It’s Christmas in November for airports across the country.
On Friday morning, Congresswoman Zoe Lofgren announced the Department of Transportation is awarding San Jose’s Mineta International Airport $10 million to revamp its Aircraft Rescue and Fire Fighting building.
“That’s really just the tip of the iceberg in terms of new stuff coming right behind it,” says Scott Wintner, deputy director of communications for the airport.
Last year, Mineta International broke its all-time record of number of passengers traveling through SJC, with 14.3 million people traveling in and out of the airport. In September of this year, that number has already been surpassed. Between Oct. 2018 and Sept. 2019, 15.3 million people traveled through SJC. And Wintner says airport officials expect to receive another 400,000 passengers by the end of 2019.
“That’s not sustainable, there’s no way we can continue to grow at that rate,” says Wintner. “We’ve been one of the fastest growing airports in the country over the last five years.”
Wintner says SJC employees are trying to meet the challenge of accommodating the growing number of passenger while maintaining the airport’s appeal amidst other Bay Area airports; SJC is easy, convenient to get to, and has shorter lines.
“We’re increasingly more convenient for people who don’t want to have to sit in traffic on 101 to get to SFO,” said Wintner.
This past July, the airport opened six temporary gates (gates 31-36) to accommodate the volume of travelers, and they’re building a new parking lot. But this new batch of funding from the federal government gives airport officials the go ahead to launch a new series of projects to expand SJC and ultimately build a new terminal.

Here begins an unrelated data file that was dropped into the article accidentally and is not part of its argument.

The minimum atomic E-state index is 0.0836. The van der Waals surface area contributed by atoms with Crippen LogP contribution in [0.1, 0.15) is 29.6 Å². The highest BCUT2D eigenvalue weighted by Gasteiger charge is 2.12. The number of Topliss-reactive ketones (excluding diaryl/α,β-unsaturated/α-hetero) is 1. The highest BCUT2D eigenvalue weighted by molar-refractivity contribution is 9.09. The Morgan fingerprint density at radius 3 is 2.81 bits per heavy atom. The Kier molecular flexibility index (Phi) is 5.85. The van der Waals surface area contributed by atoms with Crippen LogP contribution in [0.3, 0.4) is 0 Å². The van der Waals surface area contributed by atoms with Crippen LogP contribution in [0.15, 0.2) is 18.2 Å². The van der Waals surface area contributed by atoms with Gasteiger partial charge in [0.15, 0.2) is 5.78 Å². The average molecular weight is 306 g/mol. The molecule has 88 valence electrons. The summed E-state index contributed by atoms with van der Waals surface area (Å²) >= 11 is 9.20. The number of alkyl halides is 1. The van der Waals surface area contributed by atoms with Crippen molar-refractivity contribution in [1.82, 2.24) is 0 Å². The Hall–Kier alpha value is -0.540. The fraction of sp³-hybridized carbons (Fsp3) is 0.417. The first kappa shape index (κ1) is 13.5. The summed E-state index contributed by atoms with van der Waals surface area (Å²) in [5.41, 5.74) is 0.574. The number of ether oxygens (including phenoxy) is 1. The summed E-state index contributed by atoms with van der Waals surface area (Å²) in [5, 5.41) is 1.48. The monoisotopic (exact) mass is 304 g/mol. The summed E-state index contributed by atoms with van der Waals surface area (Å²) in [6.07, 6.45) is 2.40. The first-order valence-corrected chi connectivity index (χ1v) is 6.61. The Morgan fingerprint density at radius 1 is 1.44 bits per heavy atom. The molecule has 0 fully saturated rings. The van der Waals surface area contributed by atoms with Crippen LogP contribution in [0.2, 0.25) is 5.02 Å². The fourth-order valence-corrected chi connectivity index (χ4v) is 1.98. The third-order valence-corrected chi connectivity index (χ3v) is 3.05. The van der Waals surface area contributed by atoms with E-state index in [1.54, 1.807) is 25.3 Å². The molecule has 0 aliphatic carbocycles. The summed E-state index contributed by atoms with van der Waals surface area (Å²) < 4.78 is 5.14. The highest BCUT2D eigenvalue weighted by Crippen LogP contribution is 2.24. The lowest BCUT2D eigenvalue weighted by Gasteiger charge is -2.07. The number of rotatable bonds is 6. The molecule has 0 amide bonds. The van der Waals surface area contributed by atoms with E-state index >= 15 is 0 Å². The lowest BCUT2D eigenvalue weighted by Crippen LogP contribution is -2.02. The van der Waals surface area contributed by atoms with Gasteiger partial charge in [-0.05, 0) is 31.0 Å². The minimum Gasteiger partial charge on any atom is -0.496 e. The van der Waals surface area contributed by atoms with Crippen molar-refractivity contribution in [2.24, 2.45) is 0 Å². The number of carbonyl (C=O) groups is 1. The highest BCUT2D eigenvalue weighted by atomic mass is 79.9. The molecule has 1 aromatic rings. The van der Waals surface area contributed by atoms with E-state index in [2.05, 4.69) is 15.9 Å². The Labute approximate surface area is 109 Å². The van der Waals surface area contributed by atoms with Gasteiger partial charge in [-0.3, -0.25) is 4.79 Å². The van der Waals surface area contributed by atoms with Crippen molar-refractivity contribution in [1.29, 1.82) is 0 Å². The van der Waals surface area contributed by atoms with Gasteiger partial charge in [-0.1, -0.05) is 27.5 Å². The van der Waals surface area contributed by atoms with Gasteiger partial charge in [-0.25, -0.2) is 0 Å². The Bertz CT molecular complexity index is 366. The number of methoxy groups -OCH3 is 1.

“Improvements planned for Station 20 will ensure the Fire Department keeps pace with the training, equipment and technologies needed to support Mineta San Jose International Airport as it continues to grow,” said San Jose Fire Chief Robert Sapien Jr.
ARFF, or San Jose Fire Station 20, is staffed around the clock every day of the year by San Jose Fire Department officials specially trained for aircraft rescue and firefighting at an airport. The current building stands south of Terminal B. Wintner says the $10 million will be used to build a new ARFF on the west side of the airport and make way for construction of a new terminal. Overaa Construction, a Richmond-based company, has been given the design-build contract for the new ARFF.
“These types of infrastructure improvement projects provide a dual boost to our local economy — we provide jobs for construction workers today and build up our airport’s capacity into the future,” Lofgren said. “Plus, this specific improvement project will ensure we keep both our firefighters and travelers safe.”
San Jose airport officials are in constant communication with the Department of Transportation, but say they’ve been working on getting this funding for more than a year.
The money comes from the Federal Aviation Administration’s Airport Improvement Program, which offers to cover between 75 to 95 percent of the costs on projects that will make an airport safer, more capable or less noisy. A total of $485 million AIP grants were awarded this year to more than 100 airports in the United States, including three other airports in California. Getting San Jose’s airport needs noticed takes advocacy, for which airport officials credit Lofgren.
“Congresswoman Lofgren is a reliable champion for Silicon Valley’s Airport, and we greatly appreciate her leadership encouraging investment in critical public infrastructure,” said John Aitken, director of aviation for SJC.